by Jennifer Wilson
My first two articles on crisis management reviewed why each of us should have a crisis management plan in place for situations such as a client lawsuit, loss of a major client or key employee, or an unexpected death, and we identified the components, or steps, to building a successful crisis management plan. This final article offers insights into how to put your plan into action and manage a crisis event when it occurs.
The crisis scenario, similar to one of those that your Crisis Management Team outlined in your planning sessions, has occurred: The individual who is responsible for several large client engagements and the leader of your IT consulting team has become suddenly and gravely ill and will be unable to return to work for six months.
Are you prepared to address the situation? Where do you begin? Follow these four steps once the event has occurred.
When a crisis finally strikes, it is vital that the leader in your organization immediately take charge by notifying the members of the CMT. The team’s first course of action should be to assess the situation, compare it to the scenarios developed during the planning process and agree to any changes in action based upon the differences between the “real” situation and the hypothetical ones.
Once the group has declared a plan of action, the leader of your firm should state that the plan is “in action.” The members should be given the authority to begin their tasks and be held accountable for performing their assigned tasks.
Above all, the leader should remain calm and unemotional, and should exude confidence that the situation will be managed positively. Breakdowns, recriminations and negativity are luxuries in which true leaders cannot afford to indulge.
Internal and external communication is critical during crisis times — especially at the onset of the event. Once your formal position has been defined, seek legal counsel if necessary, and then communicate your messages to the appropriate audiences using one spokesperson from your firm.
Start first by informing the appropriate members of your firm’s staff, so that they are aware of the crisis and to ensure that they understand and are prepared to support the firm’s position and plans. This step is often overlooked, and can cause your organization to display a lack of unity or clarity due to a lack of information — which will not be comforting to those inside or outside your company.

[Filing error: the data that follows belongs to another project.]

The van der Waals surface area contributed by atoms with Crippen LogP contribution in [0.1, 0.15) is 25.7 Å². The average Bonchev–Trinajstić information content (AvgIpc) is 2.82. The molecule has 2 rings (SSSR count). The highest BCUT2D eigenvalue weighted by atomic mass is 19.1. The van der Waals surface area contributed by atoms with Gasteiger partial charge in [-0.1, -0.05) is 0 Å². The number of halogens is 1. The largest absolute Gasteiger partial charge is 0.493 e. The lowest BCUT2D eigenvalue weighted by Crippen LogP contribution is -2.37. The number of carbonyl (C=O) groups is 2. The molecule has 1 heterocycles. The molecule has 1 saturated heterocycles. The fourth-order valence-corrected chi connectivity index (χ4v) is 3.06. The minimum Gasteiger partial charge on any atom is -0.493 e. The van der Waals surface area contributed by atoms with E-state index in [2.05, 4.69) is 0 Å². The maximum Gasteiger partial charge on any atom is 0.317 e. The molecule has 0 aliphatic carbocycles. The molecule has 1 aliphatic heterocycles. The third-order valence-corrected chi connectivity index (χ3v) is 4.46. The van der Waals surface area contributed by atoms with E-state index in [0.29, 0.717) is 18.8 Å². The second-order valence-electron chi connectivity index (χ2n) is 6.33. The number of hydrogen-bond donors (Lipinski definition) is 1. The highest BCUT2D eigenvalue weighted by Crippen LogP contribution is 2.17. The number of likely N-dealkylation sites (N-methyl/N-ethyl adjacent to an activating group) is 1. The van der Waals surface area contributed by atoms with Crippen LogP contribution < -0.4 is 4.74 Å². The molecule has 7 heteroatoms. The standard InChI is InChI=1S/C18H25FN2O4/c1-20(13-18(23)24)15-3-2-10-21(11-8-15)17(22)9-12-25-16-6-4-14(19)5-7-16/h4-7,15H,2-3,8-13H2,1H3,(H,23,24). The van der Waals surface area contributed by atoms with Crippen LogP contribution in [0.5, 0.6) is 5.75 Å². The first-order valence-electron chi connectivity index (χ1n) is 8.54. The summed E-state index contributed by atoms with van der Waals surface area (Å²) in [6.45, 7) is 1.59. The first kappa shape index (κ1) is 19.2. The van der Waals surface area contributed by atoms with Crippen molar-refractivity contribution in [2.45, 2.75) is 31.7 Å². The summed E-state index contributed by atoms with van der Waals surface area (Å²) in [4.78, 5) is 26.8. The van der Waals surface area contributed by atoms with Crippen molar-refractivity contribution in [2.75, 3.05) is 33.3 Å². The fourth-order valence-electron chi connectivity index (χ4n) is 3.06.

As you communicate, your messages should reflect that the firm is taking responsibility for the resolution of the crisis at hand, if appropriate, and reinforce the firm’s record and commitment relative to the situation. Your communications should express your commitment to whatever plan is
devised, and the audiences affected should be updated frequently as the situation changes.
Stay in touch
As the leader of your firm, you should stay in close touch with the situation by continuing to meet with the Crisis Management Team to re-assess the situation and identify any actions that need to be altered or added to address the current circumstances.
It is important that you remain visible throughout the crisis and not hide in strategy sessions or behind a spokesperson. Also, it is helpful to personally visit the site of the problem — in our example, the clients affected by the change in project leadership, and meeting with the consulting team — to assess the situation firsthand, if appropriate.
Know when it’s over
Be prepared to declare that the event has passed, but only when it is truly over. Once the event has passed, meet with your Crisis Team to critique your efforts and identify opportunities that may have arisen as a result of the situation. Assess what worked and what you could have improved upon, and adjust your crisis plan accordingly. Then, acknowledge that the event has passed and refocus your team on the business at hand!
If you haven’t already begun the process, take copies of this three-article series to your next firm leadership meeting and discuss how your firm can best go about implementing a crisis management plan.
Do so, and be prepared to turn your next crisis into a genuine opportunity for your firm.
Jennifer Wilson is co-founder and owner of ConvergenceCoaching, LLC (www.convergencecoaching.com), a leadership and marketing consulting firm that specializes in helping CPA and IT firms achieve success.
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